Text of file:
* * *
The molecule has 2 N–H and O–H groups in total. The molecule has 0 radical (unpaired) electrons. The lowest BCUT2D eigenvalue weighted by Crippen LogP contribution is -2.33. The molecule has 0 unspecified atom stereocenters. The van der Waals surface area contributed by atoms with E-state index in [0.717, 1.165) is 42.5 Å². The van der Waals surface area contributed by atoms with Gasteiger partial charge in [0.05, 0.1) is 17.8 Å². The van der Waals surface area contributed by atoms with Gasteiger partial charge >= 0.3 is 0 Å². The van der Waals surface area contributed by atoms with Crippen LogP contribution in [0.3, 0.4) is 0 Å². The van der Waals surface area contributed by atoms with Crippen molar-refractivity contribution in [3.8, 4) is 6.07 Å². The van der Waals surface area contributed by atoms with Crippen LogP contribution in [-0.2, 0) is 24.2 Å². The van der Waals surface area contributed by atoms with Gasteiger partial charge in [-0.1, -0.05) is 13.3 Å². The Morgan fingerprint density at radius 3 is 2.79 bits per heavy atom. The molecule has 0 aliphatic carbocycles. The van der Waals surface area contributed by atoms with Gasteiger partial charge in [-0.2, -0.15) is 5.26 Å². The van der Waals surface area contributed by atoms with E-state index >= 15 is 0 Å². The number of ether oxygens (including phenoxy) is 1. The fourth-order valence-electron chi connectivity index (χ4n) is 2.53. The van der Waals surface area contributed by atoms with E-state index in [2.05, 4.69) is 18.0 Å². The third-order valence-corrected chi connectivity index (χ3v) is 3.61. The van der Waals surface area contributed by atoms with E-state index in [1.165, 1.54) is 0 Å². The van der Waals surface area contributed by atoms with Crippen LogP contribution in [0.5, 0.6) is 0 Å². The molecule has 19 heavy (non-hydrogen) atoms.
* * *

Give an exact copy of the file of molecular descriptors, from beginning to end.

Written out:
The molecule has 2 N–H and O–H groups in total. The molecule has 0 radical (unpaired) electrons. The lowest BCUT2D eigenvalue weighted by Crippen LogP contribution is -2.33. The molecule has 0 unspecified atom stereocenters. The van der Waals surface area contributed by atoms with E-state index in [0.717, 1.165) is 42.5 Å². The van der Waals surface area contributed by atoms with Gasteiger partial charge in [0.05, 0.1) is 17.8 Å². The van der Waals surface area contributed by atoms with Gasteiger partial charge >= 0.3 is 0 Å². The van der Waals surface area contributed by atoms with Crippen LogP contribution in [0.3, 0.4) is 0 Å². The van der Waals surface area contributed by atoms with Crippen molar-refractivity contribution in [3.8, 4) is 6.07 Å². The van der Waals surface area contributed by atoms with Crippen LogP contribution in [-0.2, 0) is 24.2 Å². The van der Waals surface area contributed by atoms with Gasteiger partial charge in [-0.1, -0.05) is 13.3 Å². The Morgan fingerprint density at radius 3 is 2.79 bits per heavy atom. The molecule has 0 aliphatic carbocycles. The van der Waals surface area contributed by atoms with Gasteiger partial charge in [-0.2, -0.15) is 5.26 Å². The van der Waals surface area contributed by atoms with E-state index >= 15 is 0 Å². The number of ether oxygens (including phenoxy) is 1. The fourth-order valence-electron chi connectivity index (χ4n) is 2.53. The van der Waals surface area contributed by atoms with E-state index in [2.05, 4.69) is 18.0 Å². The third-order valence-corrected chi connectivity index (χ3v) is 3.61. The van der Waals surface area contributed by atoms with E-state index in [1.165, 1.54) is 0 Å². The van der Waals surface area contributed by atoms with Crippen LogP contribution in [0.5, 0.6) is 0 Å². The molecule has 19 heavy (non-hydrogen) atoms.